Names, exact terms and labels can serve a valuable purpose for communication in specific contexts. For example, it is good that in an operating theatre a surgeon can ask for a precise tool with an esoteric name instead of relying on vague description.
On the other hand naming, labeling and stereotyping can have a negative impact on knowledge. With over-familiar labeling we may know what to expect – and also expect all we think we know. For example, imagine a new student joins your class and they have been labeled a ‘genius.’ You will develop a kind of knowledge of that student without ever before having seen them face to face. Not only will this colour encounters you have, but this has wider repercussions: take, for example, the way the media is so quick to apply the term ‘terrorist’ to people who commit certain violent acts whether or not they amount to acts of terrorism. This section will ask you to consider the impact of naming and labeling on the way we think about the world and other people. Begin your studies by reading Names, a chapter from Bill Bryson’s book Mother Tongue, then choose a couple more articles to boost your knowledge of this topic:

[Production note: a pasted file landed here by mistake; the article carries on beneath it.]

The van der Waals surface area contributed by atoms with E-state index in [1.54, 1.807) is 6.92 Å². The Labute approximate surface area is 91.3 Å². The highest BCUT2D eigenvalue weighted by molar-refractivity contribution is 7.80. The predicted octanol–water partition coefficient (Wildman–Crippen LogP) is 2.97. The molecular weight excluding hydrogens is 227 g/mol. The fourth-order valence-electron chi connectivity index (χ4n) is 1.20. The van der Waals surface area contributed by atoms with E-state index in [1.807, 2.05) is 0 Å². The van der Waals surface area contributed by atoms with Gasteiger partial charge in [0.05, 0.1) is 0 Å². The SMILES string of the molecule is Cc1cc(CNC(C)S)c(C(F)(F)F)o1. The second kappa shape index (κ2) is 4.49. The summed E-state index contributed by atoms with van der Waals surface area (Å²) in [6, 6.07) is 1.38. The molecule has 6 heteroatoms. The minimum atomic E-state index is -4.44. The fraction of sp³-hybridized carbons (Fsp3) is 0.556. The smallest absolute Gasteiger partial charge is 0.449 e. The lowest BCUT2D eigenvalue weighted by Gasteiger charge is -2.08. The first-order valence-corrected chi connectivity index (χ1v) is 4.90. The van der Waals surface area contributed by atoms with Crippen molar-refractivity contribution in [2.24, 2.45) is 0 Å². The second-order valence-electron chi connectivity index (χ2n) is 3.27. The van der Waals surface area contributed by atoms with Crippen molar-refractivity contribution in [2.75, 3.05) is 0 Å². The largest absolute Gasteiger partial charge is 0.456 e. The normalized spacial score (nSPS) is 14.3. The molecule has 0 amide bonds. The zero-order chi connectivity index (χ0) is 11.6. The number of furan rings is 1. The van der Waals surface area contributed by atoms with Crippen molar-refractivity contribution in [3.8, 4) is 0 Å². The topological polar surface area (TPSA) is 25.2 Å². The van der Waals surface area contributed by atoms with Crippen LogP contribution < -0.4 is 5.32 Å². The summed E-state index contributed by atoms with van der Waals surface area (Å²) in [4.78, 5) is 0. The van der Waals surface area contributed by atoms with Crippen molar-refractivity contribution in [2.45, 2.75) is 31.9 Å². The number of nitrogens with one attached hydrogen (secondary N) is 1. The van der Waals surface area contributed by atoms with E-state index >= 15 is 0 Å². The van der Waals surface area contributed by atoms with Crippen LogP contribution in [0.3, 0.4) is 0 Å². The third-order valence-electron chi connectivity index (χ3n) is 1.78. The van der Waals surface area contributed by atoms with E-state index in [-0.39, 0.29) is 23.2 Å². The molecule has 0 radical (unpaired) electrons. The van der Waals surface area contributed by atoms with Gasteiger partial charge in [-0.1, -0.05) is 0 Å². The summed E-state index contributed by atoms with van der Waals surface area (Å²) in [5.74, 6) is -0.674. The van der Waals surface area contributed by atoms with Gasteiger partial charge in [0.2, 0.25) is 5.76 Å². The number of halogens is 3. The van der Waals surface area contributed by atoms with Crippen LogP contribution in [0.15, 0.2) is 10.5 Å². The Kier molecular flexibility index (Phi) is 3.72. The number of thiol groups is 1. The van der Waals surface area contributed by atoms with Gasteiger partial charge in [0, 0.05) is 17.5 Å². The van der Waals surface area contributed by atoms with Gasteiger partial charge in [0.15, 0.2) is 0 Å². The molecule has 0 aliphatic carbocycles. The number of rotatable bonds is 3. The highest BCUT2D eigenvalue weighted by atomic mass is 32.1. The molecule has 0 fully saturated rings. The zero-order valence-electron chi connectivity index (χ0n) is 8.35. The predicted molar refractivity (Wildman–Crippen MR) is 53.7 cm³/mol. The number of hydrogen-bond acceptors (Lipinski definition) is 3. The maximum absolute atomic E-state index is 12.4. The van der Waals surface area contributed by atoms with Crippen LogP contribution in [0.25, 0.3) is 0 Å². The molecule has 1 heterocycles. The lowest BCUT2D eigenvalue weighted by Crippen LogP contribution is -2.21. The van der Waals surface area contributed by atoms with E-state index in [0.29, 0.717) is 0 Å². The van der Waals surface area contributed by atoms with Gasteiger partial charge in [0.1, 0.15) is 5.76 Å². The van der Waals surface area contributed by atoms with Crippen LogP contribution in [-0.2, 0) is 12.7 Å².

- Names (extract from Mother Tongue by Bill Bryson)
- Choosing Words Carefully (article)
- Either/Or (New Yorker article by Ariel Levy)
- Naming and Classification (extract from Language In Thought And Action)
Class Activity 1: scope for change
Read this article about Scope, a charity for disabled children, which changed its name from ‘Spastic’s Society’. Write your thoughts about this issue as an editorial. Take a stance: was Scope right or wrong to change their name? Explain the background, and argue your opinion about the importance of having the right name for the Scope charity.
Class Activity 2: there is no such thing as soy milk
Our perception of a thing’s reality is created to a large degree by the name given to it. Thus we imagine ‘soy milk’ to be some sort of diary-like product, in terms of its appearance, nutritional value, and perhaps even taste. But of course ‘soy milk’ has nothing whatsoever in common with ‘milk’. Why then is it given this name? How can we avoid being mislead in this way? Read the article There Is No Such Thing As Soy Milk and make notes about your ideas to the following questions. Discuss your ideas with your classmates:
- What are the most popular ‘milk alternatives’?
- Does the connotation or the denotation of a word convey its meaning?
- To what extent do names of products conceal their true nature?
- Can you think of other products whose names hide their true nature? An example to get you started might be ‘soft drinks’. List as many as you can think of.
Categories:Readers, Writers, Texts